Arizona gets a rating boost from Moody's

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Arizona received an upgrade from Moody's Investors Service.

The upgrade to Aa1 from Aa2 “recognizes Arizona’s continued strong economic growth as well as the state’s efforts to balance the budget, reduce debt and boost the Rainy Day Fund to record levels,” Moody’s analyst Kenneth Kurtz wrote. The rating outlook remains stable.

Tuesday’s rating action came four years after Moody’s previous upgrade of Arizona’s issue credit rating to Aa2 from Aa3, covering $2.5 billion of certificates of participation. Arizona, per its constitution, does not issue general obligation debt.

With the upgrade to Arizona's issuer rating, Moody's upgraded its general fund lease-backed certificates of participation, including certificates issued through the Arizona School Facilities Board, to Aa2 from Aa3.

Also upgraded are Arizona Game and Fish Department and Commission Beneficial Interest Certificates, Series 2006, to Aa2 from Aa3.

Moody's affirmed its Aa2 rating on the Phoenix Civic Improvement Corporation's State of Arizona Distribution Revenue Bonds, Series 2005B, for the Civic Plaza expansion project.

The upgrades affect approximately $1.5 billion in outstanding debt.

Since 2015, Arizona has turned a $1 billion deficit into a $1 billion surplus, Gov. Doug Ducey pointed out after the upgrade.

“Today’s rating boost is further validation that Arizona is going in the right direction — and that smart policies do matter,” Ducey said. “Across our state, these policies are making a difference. Jobs are growing. Our budget is balanced. We are paying down debt. Our Rainy Day Fund is the highest it has ever been.”

Moody’s downgraded Arizona's issuer credit rating to Aa3 on July 15, 2010 as Arizona faced a $3.6 billion revenue shortfall that would lead to the sale and leaseback of several state buildings.

Arizona fell to its lowest rating on S&P Global Ratings on Dec. 3, 2009 at AA-minus with a negative outlook. An upgrade on May 20, 2015 returned the rating to AA, where it remains.

Moody’s noted that Arizona “has steadily paid down debt incurred prior to and during the recession, while limiting new borrowing, reducing an already-low debt burden. Other key factors in the Aa1 rating include below average pension liabilities and demonstrated budget discipline."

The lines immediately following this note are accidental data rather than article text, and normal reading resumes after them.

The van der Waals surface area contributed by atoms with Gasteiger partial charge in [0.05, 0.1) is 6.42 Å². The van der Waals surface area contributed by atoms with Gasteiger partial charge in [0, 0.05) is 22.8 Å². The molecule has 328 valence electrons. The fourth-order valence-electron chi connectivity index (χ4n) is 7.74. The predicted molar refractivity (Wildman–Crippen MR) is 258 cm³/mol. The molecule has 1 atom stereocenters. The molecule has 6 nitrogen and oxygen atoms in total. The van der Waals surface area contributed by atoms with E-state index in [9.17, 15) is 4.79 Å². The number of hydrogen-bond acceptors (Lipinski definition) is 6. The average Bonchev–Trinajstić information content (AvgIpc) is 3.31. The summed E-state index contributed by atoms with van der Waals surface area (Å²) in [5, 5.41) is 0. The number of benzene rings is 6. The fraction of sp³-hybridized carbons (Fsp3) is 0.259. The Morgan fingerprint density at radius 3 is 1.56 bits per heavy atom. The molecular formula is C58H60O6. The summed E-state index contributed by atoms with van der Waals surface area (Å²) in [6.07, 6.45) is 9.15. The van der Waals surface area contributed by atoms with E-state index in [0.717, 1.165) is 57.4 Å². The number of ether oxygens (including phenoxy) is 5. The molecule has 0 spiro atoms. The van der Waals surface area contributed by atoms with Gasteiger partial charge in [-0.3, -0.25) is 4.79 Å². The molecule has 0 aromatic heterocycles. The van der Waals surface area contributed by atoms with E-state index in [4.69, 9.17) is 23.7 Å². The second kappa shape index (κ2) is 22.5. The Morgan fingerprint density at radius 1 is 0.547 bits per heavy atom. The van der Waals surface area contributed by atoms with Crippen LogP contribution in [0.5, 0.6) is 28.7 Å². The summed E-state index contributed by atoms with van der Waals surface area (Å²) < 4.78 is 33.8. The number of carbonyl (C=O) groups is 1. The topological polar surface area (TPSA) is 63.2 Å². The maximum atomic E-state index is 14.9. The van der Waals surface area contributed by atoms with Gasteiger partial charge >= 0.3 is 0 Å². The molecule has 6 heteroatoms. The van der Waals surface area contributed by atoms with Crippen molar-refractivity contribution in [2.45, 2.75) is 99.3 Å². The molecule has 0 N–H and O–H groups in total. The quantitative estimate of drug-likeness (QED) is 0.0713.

With a population of about 7 million, Arizona is the 14th largest state in the U.S. Its state gross domestic product of $347 billion, is 21st largest in the nation.

“Income levels are below average, in part attributable to a large retiree population,” Kurtz wrote.

Although Arizona’s housing market has made a strong comeback in the last decade, the Phoenix market has not yet totally recovered, as it is still 8% less valuable than it was at the bubble’s peak, according to the real estate website Zillow.

Arizona’s housing market has gained more than $296 billion throughout its recovery from the Great Recession, making up 2.7% of the overall U.S. recovery gain, Zillow said. metro Phoenix housing market gained over $36 billion in value in 2018.

Rising employment in construction jobs reflect increased residential building, according to economist George Hammond, director of the University of Arizona’s Eller College of Management.

According to revised data from the Census Bureau, Arizona housing permits rose 5.6% last year, with a 14.4% increase in single-family permits offset somewhat by a 16.3% decline in multi-family activity.

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